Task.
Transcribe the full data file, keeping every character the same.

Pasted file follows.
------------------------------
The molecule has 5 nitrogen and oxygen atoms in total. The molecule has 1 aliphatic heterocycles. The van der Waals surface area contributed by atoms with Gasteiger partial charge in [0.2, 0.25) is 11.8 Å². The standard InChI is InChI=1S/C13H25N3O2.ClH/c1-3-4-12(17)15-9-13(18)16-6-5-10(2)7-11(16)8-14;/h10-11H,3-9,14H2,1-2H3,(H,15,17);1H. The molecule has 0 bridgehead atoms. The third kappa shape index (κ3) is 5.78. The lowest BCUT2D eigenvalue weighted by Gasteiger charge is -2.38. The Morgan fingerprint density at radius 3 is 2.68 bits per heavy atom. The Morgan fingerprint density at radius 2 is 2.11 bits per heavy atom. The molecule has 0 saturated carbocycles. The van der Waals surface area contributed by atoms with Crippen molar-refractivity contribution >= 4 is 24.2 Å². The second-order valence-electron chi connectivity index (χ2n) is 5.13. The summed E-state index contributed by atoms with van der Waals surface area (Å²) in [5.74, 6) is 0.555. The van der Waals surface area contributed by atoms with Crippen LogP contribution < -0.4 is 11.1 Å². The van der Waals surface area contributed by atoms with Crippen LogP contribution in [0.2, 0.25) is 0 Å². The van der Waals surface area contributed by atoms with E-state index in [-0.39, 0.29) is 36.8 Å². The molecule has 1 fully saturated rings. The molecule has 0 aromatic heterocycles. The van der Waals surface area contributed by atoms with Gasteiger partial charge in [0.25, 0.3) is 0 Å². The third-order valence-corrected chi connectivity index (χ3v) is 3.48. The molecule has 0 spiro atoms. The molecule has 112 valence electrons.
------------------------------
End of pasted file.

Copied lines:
The molecule has 5 nitrogen and oxygen atoms in total. The molecule has 1 aliphatic heterocycles. The van der Waals surface area contributed by atoms with Gasteiger partial charge in [0.2, 0.25) is 11.8 Å². The standard InChI is InChI=1S/C13H25N3O2.ClH/c1-3-4-12(17)15-9-13(18)16-6-5-10(2)7-11(16)8-14;/h10-11H,3-9,14H2,1-2H3,(H,15,17);1H. The molecule has 0 bridgehead atoms. The third kappa shape index (κ3) is 5.78. The lowest BCUT2D eigenvalue weighted by Gasteiger charge is -2.38. The Morgan fingerprint density at radius 3 is 2.68 bits per heavy atom. The Morgan fingerprint density at radius 2 is 2.11 bits per heavy atom. The molecule has 0 saturated carbocycles. The van der Waals surface area contributed by atoms with Crippen molar-refractivity contribution >= 4 is 24.2 Å². The second-order valence-electron chi connectivity index (χ2n) is 5.13. The summed E-state index contributed by atoms with van der Waals surface area (Å²) in [5.74, 6) is 0.555. The van der Waals surface area contributed by atoms with Crippen LogP contribution < -0.4 is 11.1 Å². The van der Waals surface area contributed by atoms with Crippen LogP contribution in [0.2, 0.25) is 0 Å². The van der Waals surface area contributed by atoms with E-state index in [-0.39, 0.29) is 36.8 Å². The molecule has 1 fully saturated rings. The molecule has 0 aromatic heterocycles. The van der Waals surface area contributed by atoms with Gasteiger partial charge in [0.25, 0.3) is 0 Å². The third-order valence-corrected chi connectivity index (χ3v) is 3.48. The molecule has 0 spiro atoms. The molecule has 112 valence electrons.